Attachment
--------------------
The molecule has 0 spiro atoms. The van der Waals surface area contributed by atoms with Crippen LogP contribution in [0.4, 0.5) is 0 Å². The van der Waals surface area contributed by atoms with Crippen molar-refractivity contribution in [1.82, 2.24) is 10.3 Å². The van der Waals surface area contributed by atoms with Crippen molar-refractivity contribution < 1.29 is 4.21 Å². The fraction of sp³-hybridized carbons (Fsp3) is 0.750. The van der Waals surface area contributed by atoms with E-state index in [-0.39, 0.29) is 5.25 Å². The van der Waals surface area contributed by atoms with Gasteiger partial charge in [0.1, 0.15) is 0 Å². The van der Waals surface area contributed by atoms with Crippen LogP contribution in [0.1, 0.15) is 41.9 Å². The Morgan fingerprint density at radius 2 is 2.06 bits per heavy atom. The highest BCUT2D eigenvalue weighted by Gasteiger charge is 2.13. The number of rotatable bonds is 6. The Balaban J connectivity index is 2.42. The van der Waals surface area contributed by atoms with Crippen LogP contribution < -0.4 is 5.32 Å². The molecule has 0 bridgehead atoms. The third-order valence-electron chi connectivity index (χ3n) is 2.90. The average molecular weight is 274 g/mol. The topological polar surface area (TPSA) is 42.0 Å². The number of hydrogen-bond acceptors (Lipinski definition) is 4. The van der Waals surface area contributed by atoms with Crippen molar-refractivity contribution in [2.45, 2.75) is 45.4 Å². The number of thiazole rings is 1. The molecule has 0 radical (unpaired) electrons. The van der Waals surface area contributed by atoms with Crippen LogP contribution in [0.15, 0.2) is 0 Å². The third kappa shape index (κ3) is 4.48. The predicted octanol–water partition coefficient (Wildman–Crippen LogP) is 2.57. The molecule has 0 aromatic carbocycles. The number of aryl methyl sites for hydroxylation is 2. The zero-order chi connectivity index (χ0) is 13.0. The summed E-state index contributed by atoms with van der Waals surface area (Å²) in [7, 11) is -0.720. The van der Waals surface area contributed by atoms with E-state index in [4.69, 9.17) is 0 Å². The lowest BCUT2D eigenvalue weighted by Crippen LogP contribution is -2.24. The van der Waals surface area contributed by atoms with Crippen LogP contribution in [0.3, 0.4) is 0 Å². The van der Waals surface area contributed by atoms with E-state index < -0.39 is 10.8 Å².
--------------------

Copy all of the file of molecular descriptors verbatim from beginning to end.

The molecule has 0 spiro atoms. The van der Waals surface area contributed by atoms with Crippen LogP contribution in [0.4, 0.5) is 0 Å². The van der Waals surface area contributed by atoms with Crippen molar-refractivity contribution in [1.82, 2.24) is 10.3 Å². The van der Waals surface area contributed by atoms with Crippen molar-refractivity contribution < 1.29 is 4.21 Å². The fraction of sp³-hybridized carbons (Fsp3) is 0.750. The van der Waals surface area contributed by atoms with E-state index in [-0.39, 0.29) is 5.25 Å². The van der Waals surface area contributed by atoms with Gasteiger partial charge in [0.1, 0.15) is 0 Å². The van der Waals surface area contributed by atoms with Crippen LogP contribution in [0.1, 0.15) is 41.9 Å². The Morgan fingerprint density at radius 2 is 2.06 bits per heavy atom. The highest BCUT2D eigenvalue weighted by Gasteiger charge is 2.13. The number of rotatable bonds is 6. The Balaban J connectivity index is 2.42. The van der Waals surface area contributed by atoms with Crippen LogP contribution < -0.4 is 5.32 Å². The molecule has 0 bridgehead atoms. The third-order valence-electron chi connectivity index (χ3n) is 2.90. The average molecular weight is 274 g/mol. The topological polar surface area (TPSA) is 42.0 Å². The number of hydrogen-bond acceptors (Lipinski definition) is 4. The van der Waals surface area contributed by atoms with Crippen molar-refractivity contribution in [2.45, 2.75) is 45.4 Å². The number of thiazole rings is 1. The molecule has 0 radical (unpaired) electrons. The van der Waals surface area contributed by atoms with Crippen LogP contribution in [0.15, 0.2) is 0 Å². The third kappa shape index (κ3) is 4.48. The predicted octanol–water partition coefficient (Wildman–Crippen LogP) is 2.57. The molecule has 0 aromatic carbocycles. The number of aryl methyl sites for hydroxylation is 2. The zero-order chi connectivity index (χ0) is 13.0. The summed E-state index contributed by atoms with van der Waals surface area (Å²) in [7, 11) is -0.720. The van der Waals surface area contributed by atoms with E-state index in [4.69, 9.17) is 0 Å². The lowest BCUT2D eigenvalue weighted by Crippen LogP contribution is -2.24. The van der Waals surface area contributed by atoms with Crippen LogP contribution in [0.3, 0.4) is 0 Å². The van der Waals surface area contributed by atoms with E-state index < -0.39 is 10.8 Å².